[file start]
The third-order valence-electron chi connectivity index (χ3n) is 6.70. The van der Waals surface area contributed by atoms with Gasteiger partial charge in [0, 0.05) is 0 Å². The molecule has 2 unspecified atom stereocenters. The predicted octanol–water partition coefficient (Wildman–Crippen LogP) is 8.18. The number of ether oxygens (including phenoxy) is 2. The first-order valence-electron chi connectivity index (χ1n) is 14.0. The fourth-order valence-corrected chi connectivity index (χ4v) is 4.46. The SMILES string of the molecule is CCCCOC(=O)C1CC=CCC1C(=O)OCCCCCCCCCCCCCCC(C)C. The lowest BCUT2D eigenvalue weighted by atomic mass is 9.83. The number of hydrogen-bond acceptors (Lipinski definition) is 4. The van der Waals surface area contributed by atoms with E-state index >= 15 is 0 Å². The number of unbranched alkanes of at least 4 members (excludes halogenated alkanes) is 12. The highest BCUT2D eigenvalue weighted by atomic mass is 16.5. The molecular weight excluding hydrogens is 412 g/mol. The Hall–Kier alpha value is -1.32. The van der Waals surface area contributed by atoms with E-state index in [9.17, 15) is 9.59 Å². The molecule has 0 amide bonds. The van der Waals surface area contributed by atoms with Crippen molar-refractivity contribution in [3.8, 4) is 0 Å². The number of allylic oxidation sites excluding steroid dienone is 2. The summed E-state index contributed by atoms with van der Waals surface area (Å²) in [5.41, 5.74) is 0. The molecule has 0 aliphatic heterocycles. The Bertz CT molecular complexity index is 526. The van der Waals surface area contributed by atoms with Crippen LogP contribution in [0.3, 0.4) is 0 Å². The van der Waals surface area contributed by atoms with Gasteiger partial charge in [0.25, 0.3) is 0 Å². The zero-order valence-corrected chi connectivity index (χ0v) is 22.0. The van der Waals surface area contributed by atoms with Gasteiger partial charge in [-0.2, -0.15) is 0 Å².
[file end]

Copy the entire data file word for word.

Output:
The third-order valence-electron chi connectivity index (χ3n) is 6.70. The van der Waals surface area contributed by atoms with Gasteiger partial charge in [0, 0.05) is 0 Å². The molecule has 2 unspecified atom stereocenters. The predicted octanol–water partition coefficient (Wildman–Crippen LogP) is 8.18. The number of ether oxygens (including phenoxy) is 2. The first-order valence-electron chi connectivity index (χ1n) is 14.0. The fourth-order valence-corrected chi connectivity index (χ4v) is 4.46. The SMILES string of the molecule is CCCCOC(=O)C1CC=CCC1C(=O)OCCCCCCCCCCCCCCC(C)C. The lowest BCUT2D eigenvalue weighted by atomic mass is 9.83. The number of hydrogen-bond acceptors (Lipinski definition) is 4. The van der Waals surface area contributed by atoms with E-state index >= 15 is 0 Å². The number of unbranched alkanes of at least 4 members (excludes halogenated alkanes) is 12. The highest BCUT2D eigenvalue weighted by atomic mass is 16.5. The molecular weight excluding hydrogens is 412 g/mol. The Hall–Kier alpha value is -1.32. The van der Waals surface area contributed by atoms with E-state index in [9.17, 15) is 9.59 Å². The molecule has 0 amide bonds. The van der Waals surface area contributed by atoms with Crippen molar-refractivity contribution in [3.8, 4) is 0 Å². The number of allylic oxidation sites excluding steroid dienone is 2. The summed E-state index contributed by atoms with van der Waals surface area (Å²) in [5.41, 5.74) is 0. The molecule has 0 aliphatic heterocycles. The Bertz CT molecular complexity index is 526. The van der Waals surface area contributed by atoms with Crippen LogP contribution in [0.3, 0.4) is 0 Å². The van der Waals surface area contributed by atoms with Gasteiger partial charge in [0.25, 0.3) is 0 Å². The zero-order valence-corrected chi connectivity index (χ0v) is 22.0. The van der Waals surface area contributed by atoms with Gasteiger partial charge in [-0.2, -0.15) is 0 Å².